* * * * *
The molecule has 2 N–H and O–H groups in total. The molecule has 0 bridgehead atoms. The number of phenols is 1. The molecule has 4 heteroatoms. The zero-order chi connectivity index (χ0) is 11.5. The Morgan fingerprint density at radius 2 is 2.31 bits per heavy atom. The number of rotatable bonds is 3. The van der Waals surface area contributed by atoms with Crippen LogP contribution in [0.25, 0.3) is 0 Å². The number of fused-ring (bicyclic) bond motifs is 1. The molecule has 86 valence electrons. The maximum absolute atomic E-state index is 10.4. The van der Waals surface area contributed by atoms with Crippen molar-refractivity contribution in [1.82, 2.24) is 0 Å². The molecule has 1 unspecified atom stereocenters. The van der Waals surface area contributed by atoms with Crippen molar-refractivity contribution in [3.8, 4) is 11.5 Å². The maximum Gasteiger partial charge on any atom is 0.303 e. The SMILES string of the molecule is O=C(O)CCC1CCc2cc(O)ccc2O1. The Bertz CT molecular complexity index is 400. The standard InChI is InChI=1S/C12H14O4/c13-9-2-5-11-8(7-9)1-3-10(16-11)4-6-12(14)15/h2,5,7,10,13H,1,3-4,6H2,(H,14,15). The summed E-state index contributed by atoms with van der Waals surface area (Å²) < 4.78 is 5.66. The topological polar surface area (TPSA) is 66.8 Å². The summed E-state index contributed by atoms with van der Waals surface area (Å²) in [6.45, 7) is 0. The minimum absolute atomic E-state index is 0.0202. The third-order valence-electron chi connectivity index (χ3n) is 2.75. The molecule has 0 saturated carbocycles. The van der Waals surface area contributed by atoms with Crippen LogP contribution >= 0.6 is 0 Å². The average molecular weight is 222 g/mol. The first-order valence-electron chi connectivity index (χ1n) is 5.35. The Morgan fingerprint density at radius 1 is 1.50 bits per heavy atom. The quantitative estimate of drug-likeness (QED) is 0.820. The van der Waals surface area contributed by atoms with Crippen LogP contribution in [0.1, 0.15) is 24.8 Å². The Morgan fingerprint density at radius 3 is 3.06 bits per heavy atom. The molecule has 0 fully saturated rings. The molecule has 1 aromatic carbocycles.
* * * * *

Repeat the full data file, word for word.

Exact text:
The molecule has 2 N–H and O–H groups in total. The molecule has 0 bridgehead atoms. The number of phenols is 1. The molecule has 4 heteroatoms. The zero-order chi connectivity index (χ0) is 11.5. The Morgan fingerprint density at radius 2 is 2.31 bits per heavy atom. The number of rotatable bonds is 3. The van der Waals surface area contributed by atoms with Crippen LogP contribution in [0.25, 0.3) is 0 Å². The number of fused-ring (bicyclic) bond motifs is 1. The molecule has 86 valence electrons. The maximum absolute atomic E-state index is 10.4. The van der Waals surface area contributed by atoms with Crippen molar-refractivity contribution in [1.82, 2.24) is 0 Å². The molecule has 1 unspecified atom stereocenters. The van der Waals surface area contributed by atoms with Crippen molar-refractivity contribution in [3.8, 4) is 11.5 Å². The maximum Gasteiger partial charge on any atom is 0.303 e. The SMILES string of the molecule is O=C(O)CCC1CCc2cc(O)ccc2O1. The Bertz CT molecular complexity index is 400. The standard InChI is InChI=1S/C12H14O4/c13-9-2-5-11-8(7-9)1-3-10(16-11)4-6-12(14)15/h2,5,7,10,13H,1,3-4,6H2,(H,14,15). The summed E-state index contributed by atoms with van der Waals surface area (Å²) < 4.78 is 5.66. The topological polar surface area (TPSA) is 66.8 Å². The summed E-state index contributed by atoms with van der Waals surface area (Å²) in [6.45, 7) is 0. The minimum absolute atomic E-state index is 0.0202. The third-order valence-electron chi connectivity index (χ3n) is 2.75. The molecule has 0 saturated carbocycles. The van der Waals surface area contributed by atoms with Crippen LogP contribution >= 0.6 is 0 Å². The average molecular weight is 222 g/mol. The first-order valence-electron chi connectivity index (χ1n) is 5.35. The Morgan fingerprint density at radius 1 is 1.50 bits per heavy atom. The quantitative estimate of drug-likeness (QED) is 0.820. The van der Waals surface area contributed by atoms with Crippen LogP contribution in [0.1, 0.15) is 24.8 Å². The Morgan fingerprint density at radius 3 is 3.06 bits per heavy atom. The molecule has 0 fully saturated rings. The molecule has 1 aromatic carbocycles.